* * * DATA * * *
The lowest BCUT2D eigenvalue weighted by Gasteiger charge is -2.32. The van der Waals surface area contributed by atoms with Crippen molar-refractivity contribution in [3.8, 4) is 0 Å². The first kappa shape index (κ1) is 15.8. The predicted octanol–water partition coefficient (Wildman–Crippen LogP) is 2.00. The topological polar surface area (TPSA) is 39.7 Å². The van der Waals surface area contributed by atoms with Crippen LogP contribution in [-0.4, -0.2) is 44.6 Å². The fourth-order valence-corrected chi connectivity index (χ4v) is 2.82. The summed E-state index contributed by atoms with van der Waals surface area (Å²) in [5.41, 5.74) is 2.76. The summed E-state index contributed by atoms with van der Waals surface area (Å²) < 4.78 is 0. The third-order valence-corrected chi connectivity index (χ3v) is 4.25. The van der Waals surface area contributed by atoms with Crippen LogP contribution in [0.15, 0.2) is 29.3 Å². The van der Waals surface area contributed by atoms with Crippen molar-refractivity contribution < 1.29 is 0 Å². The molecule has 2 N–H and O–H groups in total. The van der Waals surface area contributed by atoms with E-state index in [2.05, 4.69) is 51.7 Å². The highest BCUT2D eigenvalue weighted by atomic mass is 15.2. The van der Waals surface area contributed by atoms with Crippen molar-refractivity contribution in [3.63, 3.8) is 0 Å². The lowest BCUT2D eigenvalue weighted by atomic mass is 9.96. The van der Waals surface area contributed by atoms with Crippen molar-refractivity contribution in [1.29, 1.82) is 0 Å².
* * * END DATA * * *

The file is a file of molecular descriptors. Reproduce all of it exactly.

The lowest BCUT2D eigenvalue weighted by Gasteiger charge is -2.32. The van der Waals surface area contributed by atoms with Crippen molar-refractivity contribution in [3.8, 4) is 0 Å². The first kappa shape index (κ1) is 15.8. The predicted octanol–water partition coefficient (Wildman–Crippen LogP) is 2.00. The topological polar surface area (TPSA) is 39.7 Å². The van der Waals surface area contributed by atoms with Crippen LogP contribution in [-0.4, -0.2) is 44.6 Å². The fourth-order valence-corrected chi connectivity index (χ4v) is 2.82. The summed E-state index contributed by atoms with van der Waals surface area (Å²) in [5.41, 5.74) is 2.76. The summed E-state index contributed by atoms with van der Waals surface area (Å²) < 4.78 is 0. The third-order valence-corrected chi connectivity index (χ3v) is 4.25. The van der Waals surface area contributed by atoms with Crippen LogP contribution in [0.15, 0.2) is 29.3 Å². The van der Waals surface area contributed by atoms with Crippen molar-refractivity contribution < 1.29 is 0 Å². The molecule has 2 N–H and O–H groups in total. The van der Waals surface area contributed by atoms with E-state index in [2.05, 4.69) is 51.7 Å². The highest BCUT2D eigenvalue weighted by atomic mass is 15.2. The van der Waals surface area contributed by atoms with Crippen molar-refractivity contribution in [3.63, 3.8) is 0 Å². The lowest BCUT2D eigenvalue weighted by atomic mass is 9.96. The van der Waals surface area contributed by atoms with Crippen molar-refractivity contribution in [1.29, 1.82) is 0 Å².